03.10.2011., ponedjeljak



Decorating Western Theme

decorating western theme

  • Provide (a room or building) with a color scheme, paint, wallpaper, etc

  • (decorate) deck: be beautiful to look at; "Flowers adorned the tables everywhere"

  • Confer an award or medal on (a member of the armed forces)

  • Make (something) look more attractive by adding ornament to it

  • (decorate) award a mark of honor, such as a medal, to; "He was decorated for his services in the military"

  • (decorate) make more attractive by adding ornament, colour, etc.; "Decorate the room for the party"; "beautify yourself for the special day"

  • Situated in the west, or directed toward or facing the west

  • (of a wind) Blowing from the west

  • a sandwich made from a western omelet

  • Living in or originating from the west, in particular Europe or the U.S

  • a film about life in the western United States during the period of exploration and development

  • relating to or characteristic of the western parts of the world or the West as opposed to the eastern or oriental parts; "the Western world"; "Western thought"; "Western thought"

  • The first major constituent of a clause, indicating the subject-matter, typically being the subject but optionally other constituents, as in “poor he is not.”

  • The subject of a talk, a piece of writing, a person's thoughts, or an exhibition; a topic

  • subject: the subject matter of a conversation or discussion; "he didn't want to discuss that subject"; "it was a very sensitive topic"; "his letters were always on the theme of love"

  • a unifying idea that is a recurrent element in literary or artistic work; "it was the usual `boy gets girl' theme"

  • provide with a particular theme or motive; "the restaurant often themes its menus"

  • An idea that recurs in or pervades a work of art or literature

Marítime museum / Museu da Marinha

Marítime museum / Museu da Marinha


Maritime Museum

The Maritime Museum (Portuguese: Museu de Marinha) of Lisbon is dedicated to all aspects of the History of navigation in Portugal. The museum is administered by the Portuguese Navy and is located in the touristic district of Belem. It occupies a part of the neo-Manueline Western wing of the Jeronimos Monastery (together with the National Museum of Archaeology) as well as a modern annex built to the North of the monastery.
The history of the museum is deeply related to King Luis I (1838-1889), who was a lover of oceanographic studies and an accomplished navigator himself. He created in 1863 a collection of items related to the preservation of maritime history of Portugal, a collection that was enlarged in the following decades, culminating in the inauguration of the Maritime Museum in 1963 in its present location.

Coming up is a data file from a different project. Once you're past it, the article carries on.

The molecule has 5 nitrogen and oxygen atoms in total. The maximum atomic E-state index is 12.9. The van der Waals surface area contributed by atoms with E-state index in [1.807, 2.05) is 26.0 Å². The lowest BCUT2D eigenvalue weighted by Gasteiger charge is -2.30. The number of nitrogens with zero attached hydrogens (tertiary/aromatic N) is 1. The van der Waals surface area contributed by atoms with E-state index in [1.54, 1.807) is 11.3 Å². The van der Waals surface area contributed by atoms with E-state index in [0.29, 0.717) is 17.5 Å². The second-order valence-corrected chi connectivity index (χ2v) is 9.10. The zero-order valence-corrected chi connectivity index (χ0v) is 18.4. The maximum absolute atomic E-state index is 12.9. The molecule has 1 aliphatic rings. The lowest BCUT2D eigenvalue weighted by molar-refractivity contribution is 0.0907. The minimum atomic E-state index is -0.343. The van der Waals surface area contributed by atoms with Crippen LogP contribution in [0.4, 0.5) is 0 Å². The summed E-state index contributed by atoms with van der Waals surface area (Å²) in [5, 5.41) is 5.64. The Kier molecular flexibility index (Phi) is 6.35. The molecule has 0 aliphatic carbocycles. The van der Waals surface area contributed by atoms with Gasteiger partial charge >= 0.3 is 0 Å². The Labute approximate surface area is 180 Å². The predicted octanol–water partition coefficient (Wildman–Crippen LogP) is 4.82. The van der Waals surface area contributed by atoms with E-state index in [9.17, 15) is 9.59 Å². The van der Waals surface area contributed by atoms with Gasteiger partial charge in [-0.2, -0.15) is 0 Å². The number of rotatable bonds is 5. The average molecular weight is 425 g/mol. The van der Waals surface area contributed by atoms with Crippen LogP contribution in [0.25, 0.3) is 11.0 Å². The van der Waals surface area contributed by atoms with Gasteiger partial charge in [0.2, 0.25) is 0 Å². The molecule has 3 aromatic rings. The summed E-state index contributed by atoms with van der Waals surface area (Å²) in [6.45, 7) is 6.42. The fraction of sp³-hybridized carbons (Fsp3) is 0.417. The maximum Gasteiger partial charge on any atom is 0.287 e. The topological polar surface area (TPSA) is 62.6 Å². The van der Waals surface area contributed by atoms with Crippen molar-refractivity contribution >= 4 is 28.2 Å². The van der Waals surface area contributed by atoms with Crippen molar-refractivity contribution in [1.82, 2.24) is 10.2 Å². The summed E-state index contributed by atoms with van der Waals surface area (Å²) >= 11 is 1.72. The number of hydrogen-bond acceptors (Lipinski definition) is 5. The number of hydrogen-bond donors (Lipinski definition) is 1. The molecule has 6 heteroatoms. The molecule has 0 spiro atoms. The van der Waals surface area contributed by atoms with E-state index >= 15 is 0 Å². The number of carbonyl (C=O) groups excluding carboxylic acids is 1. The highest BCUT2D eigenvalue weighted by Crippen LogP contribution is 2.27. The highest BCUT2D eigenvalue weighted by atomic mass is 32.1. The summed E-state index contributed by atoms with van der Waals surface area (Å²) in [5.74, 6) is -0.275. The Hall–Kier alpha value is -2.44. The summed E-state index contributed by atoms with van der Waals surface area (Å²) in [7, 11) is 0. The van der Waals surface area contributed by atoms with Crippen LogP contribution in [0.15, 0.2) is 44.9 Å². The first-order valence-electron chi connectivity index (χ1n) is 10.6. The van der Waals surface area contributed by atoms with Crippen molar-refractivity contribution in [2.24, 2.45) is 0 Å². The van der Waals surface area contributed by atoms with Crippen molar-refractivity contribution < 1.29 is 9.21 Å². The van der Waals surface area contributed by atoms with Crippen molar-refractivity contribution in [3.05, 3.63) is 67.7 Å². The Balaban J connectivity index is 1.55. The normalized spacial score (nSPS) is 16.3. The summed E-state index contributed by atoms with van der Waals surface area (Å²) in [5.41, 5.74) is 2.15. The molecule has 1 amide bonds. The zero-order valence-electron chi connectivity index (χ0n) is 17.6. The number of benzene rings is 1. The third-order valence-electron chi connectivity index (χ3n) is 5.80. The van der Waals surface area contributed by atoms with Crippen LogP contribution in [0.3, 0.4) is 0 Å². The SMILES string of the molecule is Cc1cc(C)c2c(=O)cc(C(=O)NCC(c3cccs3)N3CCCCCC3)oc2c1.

The exhibits include historical paintings, archaeological items and many scale models of ships used in Portugal since the 15th century. It is one of the most visited Portuguese museums.
Jeronimos Monastery
The Hieronymites Monastery, is located in the Belem district of Lisbon, Portugal. This magnificent monastery can be considered one of the most prominent monuments in Lisbon and is certainly one of the most successful achievements of the Manueline style (Portuguese late-Gothic). In 1983, it was classified by the UNESCO, with nearby Belem Tower, as a World Heritage Site.
The house for the Hieronymite monks was built on the same site of the Ermida do Restelo, a hermitage that was founded by Henry the Navigator at about 1450. It was at this hermitage, that was already in disrepair, that Vasco da Gama and his men spent the night in prayer before departing for India in 1497
The existing structure was started on the orders of Manuel I (1515–1521) to commemorate Vasco da Gama's successful return from India. It was originally meant as a church for the burial of the House of Aviz, but it also became a house of prayer for seamen leaving or entering port.
Construction of the monastery began in 1502 and took 50 years to complete. He used pedra lioz, a local gold-coloured limestone, for its construction. The building of the monastery was funded by a 5% tax on eastern spices, with the exceptions of pepper, cinnamon, and cloves, revenue from which went straight to the Crown. By this influx of riches, the architects had enough financial margin to think big. The enormous amount of funds needed for this monastery meant abandoning the construction of the Aviz pantheon in the Monastery of Batalha.
The monastery was designed in the Manueline style by Diogo de Boitaca (who was probably one of the originators of this style with the Monastery of Jesus of Setubal in Setubal). He built the church, the monastery, the sacristy, and the refectory. He was succeeded by the Spaniard Joao de Castilho, who took charge of construction in around 1517. Castilho gradually moved from the Manueline style to the Plateresco style, a style with lavish decorations that remind of silver ware (plata). There were several sculptors who made their mark on this building. Nicolau Chanterene added depth with his Renaissance themes. The construction came to a halt when the king Manuel I died in 1521.
The architect Diogo de Torralva resumed the construction of the monastery in 1550, adding the main chapel, the choir, and completing the two stories of the monastery, using only Renaissance motifs. His work was continued in 1571 by Jerome de Rouen (also called Jeronimo de Ruao) who added some Classical elements. The construction stopped in 1580 with the union of Spain and Portugal, because the building of the Escorial in Spain was now draining away all the funds.
The monastery withstood the Great Earthquake of 1755 without too much damage. But when the building became vacant in 1833 by the abolition of the religious orders in Portugal, it began to deteriorate to the point of almost collapsing. A cupola was later added to the southwestern tower.